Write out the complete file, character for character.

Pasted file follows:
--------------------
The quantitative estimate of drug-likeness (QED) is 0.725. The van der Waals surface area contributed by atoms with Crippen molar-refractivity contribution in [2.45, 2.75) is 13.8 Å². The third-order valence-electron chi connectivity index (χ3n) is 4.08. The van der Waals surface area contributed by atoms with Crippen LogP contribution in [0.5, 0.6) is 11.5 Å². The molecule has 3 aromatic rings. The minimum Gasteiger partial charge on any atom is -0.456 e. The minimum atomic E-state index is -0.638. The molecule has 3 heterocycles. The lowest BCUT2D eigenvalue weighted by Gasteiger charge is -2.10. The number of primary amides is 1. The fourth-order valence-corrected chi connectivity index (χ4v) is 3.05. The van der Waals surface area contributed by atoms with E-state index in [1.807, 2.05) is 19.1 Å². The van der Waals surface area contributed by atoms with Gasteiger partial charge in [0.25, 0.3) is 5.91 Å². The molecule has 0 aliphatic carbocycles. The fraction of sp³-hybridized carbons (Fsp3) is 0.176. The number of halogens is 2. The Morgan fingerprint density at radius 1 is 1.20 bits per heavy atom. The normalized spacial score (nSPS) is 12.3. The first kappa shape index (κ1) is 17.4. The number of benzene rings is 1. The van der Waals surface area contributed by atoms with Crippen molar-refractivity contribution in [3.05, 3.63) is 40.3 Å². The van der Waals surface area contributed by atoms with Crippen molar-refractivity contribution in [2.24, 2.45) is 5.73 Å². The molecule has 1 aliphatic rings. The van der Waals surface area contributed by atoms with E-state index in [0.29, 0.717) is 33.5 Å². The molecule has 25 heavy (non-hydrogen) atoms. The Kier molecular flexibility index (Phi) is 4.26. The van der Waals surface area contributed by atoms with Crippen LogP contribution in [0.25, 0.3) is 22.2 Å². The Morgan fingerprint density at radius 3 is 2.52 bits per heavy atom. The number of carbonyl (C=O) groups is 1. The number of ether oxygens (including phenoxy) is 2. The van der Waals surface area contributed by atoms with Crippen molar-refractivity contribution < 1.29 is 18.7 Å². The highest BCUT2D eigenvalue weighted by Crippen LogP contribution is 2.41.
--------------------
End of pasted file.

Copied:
The quantitative estimate of drug-likeness (QED) is 0.725. The van der Waals surface area contributed by atoms with Crippen molar-refractivity contribution in [2.45, 2.75) is 13.8 Å². The third-order valence-electron chi connectivity index (χ3n) is 4.08. The van der Waals surface area contributed by atoms with Crippen LogP contribution in [0.5, 0.6) is 11.5 Å². The molecule has 3 aromatic rings. The minimum Gasteiger partial charge on any atom is -0.456 e. The minimum atomic E-state index is -0.638. The molecule has 3 heterocycles. The lowest BCUT2D eigenvalue weighted by Gasteiger charge is -2.10. The number of primary amides is 1. The fourth-order valence-corrected chi connectivity index (χ4v) is 3.05. The van der Waals surface area contributed by atoms with E-state index in [1.807, 2.05) is 19.1 Å². The van der Waals surface area contributed by atoms with Gasteiger partial charge in [0.25, 0.3) is 5.91 Å². The molecule has 0 aliphatic carbocycles. The fraction of sp³-hybridized carbons (Fsp3) is 0.176. The number of halogens is 2. The Morgan fingerprint density at radius 1 is 1.20 bits per heavy atom. The normalized spacial score (nSPS) is 12.3. The first kappa shape index (κ1) is 17.4. The number of benzene rings is 1. The van der Waals surface area contributed by atoms with Crippen molar-refractivity contribution in [3.05, 3.63) is 40.3 Å². The van der Waals surface area contributed by atoms with Crippen molar-refractivity contribution in [2.24, 2.45) is 5.73 Å². The molecule has 1 aliphatic rings. The van der Waals surface area contributed by atoms with E-state index in [0.29, 0.717) is 33.5 Å². The molecule has 25 heavy (non-hydrogen) atoms. The Kier molecular flexibility index (Phi) is 4.26. The van der Waals surface area contributed by atoms with Crippen LogP contribution in [0.25, 0.3) is 22.2 Å². The Morgan fingerprint density at radius 3 is 2.52 bits per heavy atom. The number of carbonyl (C=O) groups is 1. The number of ether oxygens (including phenoxy) is 2. The van der Waals surface area contributed by atoms with Crippen molar-refractivity contribution < 1.29 is 18.7 Å². The highest BCUT2D eigenvalue weighted by Crippen LogP contribution is 2.41.